Programming and writing about it.

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Category: OpenJDK

OpenJDK 6, NetBeans 6.0.1 on Ubuntu 8.04

You can now use pre-built OpenJDK 6 for your Java development on Ubuntu 8.04.

See the links for more information:

Also, NetBeans 6.0.1 is now available in the repos (

So, now you know what to do? Start using NetBeans 6.0.1 with OpenJDK 6!


The Java Posse: Interview with Dalibor Topic

Reproduced from

Fully formatted shownotes can always be found at

Join us for the Java Posse Roundup 2008 in Crested Butte from March 4th to 7th

We interview Dalibor Topic, also known as Robilad, about Open JDK, the JCP, Kaffe, Iced Tea and more

Direct download: JavaPosse162.mp3

Open JDK and Ubuntu: Bringing Java to Linux – Part 1 (video)

This podcast (Video) here at focusses on the Open JDK project- some comments on the decision to “free” Java and why they felt a “free” Java was the need of the hour

Stay tuned for the next part!

the Da Vinci Project: Running more languages on the JVM

Originally, Java started as the only language that could be used to generate code to run on the Java Virtual Machine (JVM). However, we have had Java implementations of Python and Ruby- Jython and jRuby respectively which run on the JVM.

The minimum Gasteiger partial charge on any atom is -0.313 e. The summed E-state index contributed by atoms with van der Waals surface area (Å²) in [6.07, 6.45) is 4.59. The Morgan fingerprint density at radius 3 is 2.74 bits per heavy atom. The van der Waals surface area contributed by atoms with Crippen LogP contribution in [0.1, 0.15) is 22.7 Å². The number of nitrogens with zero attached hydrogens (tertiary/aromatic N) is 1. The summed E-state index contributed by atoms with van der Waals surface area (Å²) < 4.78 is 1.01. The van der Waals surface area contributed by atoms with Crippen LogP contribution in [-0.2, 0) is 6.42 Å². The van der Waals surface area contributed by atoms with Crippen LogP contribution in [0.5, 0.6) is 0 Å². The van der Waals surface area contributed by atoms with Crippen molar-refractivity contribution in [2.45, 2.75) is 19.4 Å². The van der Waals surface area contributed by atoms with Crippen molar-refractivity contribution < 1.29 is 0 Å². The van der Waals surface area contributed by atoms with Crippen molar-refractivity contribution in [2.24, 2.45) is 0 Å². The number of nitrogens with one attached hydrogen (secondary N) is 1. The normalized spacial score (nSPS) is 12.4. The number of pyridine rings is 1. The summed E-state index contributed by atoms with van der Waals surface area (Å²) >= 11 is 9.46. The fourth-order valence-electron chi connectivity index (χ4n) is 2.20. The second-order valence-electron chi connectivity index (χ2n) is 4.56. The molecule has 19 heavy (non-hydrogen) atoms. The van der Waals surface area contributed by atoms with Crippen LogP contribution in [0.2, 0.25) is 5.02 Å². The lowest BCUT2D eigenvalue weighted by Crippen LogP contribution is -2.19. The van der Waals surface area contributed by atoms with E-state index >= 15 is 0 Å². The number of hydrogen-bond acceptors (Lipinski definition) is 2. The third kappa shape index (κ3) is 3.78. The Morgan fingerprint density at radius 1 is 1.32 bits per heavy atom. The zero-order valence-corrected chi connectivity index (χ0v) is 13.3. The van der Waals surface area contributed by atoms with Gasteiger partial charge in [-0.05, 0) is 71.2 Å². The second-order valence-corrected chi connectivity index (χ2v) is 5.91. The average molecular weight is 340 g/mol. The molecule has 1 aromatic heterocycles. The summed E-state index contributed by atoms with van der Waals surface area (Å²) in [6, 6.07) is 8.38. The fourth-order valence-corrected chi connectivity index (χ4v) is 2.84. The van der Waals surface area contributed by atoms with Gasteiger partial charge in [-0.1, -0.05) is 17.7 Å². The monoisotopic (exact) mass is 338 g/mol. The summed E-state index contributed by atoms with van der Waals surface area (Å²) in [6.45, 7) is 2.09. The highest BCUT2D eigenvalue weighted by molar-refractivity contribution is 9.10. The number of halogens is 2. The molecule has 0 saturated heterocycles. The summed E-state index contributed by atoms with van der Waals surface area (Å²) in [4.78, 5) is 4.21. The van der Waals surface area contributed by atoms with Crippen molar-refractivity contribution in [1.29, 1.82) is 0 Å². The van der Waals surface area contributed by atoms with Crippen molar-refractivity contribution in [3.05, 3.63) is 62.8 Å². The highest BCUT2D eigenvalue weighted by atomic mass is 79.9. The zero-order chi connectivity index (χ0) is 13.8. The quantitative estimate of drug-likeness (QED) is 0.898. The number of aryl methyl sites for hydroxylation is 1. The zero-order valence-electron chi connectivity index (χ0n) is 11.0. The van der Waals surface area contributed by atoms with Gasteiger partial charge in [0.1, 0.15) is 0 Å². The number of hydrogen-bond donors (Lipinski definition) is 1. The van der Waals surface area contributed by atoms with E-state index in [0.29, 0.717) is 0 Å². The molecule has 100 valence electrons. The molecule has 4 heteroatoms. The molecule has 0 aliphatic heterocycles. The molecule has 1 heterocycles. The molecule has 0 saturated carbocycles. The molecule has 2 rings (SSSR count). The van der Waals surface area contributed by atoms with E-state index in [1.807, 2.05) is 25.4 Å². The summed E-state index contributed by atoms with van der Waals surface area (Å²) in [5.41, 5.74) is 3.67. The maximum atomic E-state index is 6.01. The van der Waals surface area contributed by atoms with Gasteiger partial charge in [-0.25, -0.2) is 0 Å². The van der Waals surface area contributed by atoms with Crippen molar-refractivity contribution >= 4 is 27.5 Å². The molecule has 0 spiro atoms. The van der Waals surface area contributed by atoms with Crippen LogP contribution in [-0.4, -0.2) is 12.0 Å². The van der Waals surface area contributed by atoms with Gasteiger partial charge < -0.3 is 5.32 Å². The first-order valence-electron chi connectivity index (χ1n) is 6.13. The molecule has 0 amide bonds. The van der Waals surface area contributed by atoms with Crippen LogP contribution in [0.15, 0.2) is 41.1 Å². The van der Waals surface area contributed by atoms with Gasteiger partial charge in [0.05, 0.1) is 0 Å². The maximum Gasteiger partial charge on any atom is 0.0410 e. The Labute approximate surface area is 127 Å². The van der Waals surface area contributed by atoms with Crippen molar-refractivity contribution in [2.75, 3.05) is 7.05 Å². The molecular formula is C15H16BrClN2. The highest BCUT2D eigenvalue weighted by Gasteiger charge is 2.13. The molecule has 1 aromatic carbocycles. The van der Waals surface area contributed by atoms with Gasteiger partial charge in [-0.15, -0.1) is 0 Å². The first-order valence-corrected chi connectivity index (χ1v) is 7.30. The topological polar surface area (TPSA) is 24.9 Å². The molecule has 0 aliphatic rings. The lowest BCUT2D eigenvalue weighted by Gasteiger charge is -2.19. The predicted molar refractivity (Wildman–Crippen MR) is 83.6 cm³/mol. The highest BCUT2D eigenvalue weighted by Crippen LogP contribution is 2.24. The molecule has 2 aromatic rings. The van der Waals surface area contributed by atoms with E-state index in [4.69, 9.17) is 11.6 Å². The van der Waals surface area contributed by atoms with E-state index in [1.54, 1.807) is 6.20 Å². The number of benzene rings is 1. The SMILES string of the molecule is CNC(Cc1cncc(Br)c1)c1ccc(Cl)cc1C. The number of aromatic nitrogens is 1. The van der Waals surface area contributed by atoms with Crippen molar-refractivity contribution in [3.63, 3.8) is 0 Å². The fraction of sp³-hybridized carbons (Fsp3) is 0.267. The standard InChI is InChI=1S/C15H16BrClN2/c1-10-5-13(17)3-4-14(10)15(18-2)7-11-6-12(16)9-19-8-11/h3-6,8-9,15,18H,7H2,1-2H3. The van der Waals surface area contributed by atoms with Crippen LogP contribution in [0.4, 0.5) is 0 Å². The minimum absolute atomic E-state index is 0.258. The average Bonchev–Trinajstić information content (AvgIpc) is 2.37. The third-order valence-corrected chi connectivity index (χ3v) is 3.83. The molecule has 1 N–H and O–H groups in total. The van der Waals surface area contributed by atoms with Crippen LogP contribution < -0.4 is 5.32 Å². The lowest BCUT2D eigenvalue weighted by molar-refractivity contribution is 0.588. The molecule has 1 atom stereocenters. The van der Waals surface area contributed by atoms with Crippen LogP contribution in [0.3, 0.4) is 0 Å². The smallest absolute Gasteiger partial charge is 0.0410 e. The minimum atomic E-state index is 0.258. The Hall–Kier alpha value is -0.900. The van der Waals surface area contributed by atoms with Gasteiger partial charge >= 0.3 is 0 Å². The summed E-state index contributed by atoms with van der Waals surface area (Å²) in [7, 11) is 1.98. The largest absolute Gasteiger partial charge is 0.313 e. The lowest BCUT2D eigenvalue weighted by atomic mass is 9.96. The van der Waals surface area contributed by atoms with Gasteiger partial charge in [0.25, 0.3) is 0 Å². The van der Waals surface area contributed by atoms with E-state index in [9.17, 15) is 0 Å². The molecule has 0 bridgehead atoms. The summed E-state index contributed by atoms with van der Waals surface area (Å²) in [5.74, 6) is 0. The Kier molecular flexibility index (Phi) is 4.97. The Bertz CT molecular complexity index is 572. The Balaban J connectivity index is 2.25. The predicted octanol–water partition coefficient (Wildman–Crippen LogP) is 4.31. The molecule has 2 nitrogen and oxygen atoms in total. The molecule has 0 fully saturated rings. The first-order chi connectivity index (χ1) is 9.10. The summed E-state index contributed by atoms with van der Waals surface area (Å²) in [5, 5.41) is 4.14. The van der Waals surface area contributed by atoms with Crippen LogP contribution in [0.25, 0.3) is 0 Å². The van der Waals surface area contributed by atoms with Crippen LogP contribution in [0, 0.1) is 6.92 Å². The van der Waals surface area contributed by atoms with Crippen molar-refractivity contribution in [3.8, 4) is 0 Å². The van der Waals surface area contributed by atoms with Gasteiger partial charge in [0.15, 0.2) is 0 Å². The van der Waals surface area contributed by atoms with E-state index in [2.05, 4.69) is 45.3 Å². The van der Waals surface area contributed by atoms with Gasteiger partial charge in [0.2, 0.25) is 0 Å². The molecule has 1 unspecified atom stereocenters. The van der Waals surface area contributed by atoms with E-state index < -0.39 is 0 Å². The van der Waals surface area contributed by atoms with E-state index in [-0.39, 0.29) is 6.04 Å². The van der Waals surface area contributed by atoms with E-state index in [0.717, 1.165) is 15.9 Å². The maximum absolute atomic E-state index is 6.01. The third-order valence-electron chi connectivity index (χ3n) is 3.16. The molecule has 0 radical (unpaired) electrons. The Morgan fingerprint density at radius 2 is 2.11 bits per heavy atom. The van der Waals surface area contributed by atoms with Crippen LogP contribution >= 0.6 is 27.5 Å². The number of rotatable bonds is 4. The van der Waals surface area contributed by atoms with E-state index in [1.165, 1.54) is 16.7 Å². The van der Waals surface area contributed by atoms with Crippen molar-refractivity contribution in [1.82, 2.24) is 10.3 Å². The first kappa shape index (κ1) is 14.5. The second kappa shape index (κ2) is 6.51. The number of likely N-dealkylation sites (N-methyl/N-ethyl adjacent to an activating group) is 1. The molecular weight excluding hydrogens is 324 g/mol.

Now, with the Da Vinci Machine project, things are going to take a further step ahead and we shall possibly see more languages implemented to be run on the JVM.

One of earliest coverages of the project is:

The mission of the project reproduced from the project page:

We are extending the JVM with first-class architectural support for languages other than Java, especially dynamic languages. This project will prototype a number of extensions to the JVM, so that it can run non-Java languages efficiently, with a performance level comparable to that of Java itself.

Our emphasis is on completing the existing bytecode and execution architecture with general purpose extensions, as opposed to a new feature for just one language, or adjoining an unrelated new execution model.

We want the new languages to co-exist gracefully with Java in the JVM, and to benefit (like Java) from its powerful and mature technologies.

We are looking to remove “pain points” already observed by implementors of successful or influential languages, as opposed to attempting more speculative work on unproven features or niche languages.

This paper New Languages on the JVM: Pain Points and Remedies gives a nice background information about the project.


Contributing to Open JDK: A Beginner’s Guide

This blog post titled Beginners guide to OpenJDK contributing is a well compiled introduction to the Open JDK project and how you can start contributing to it.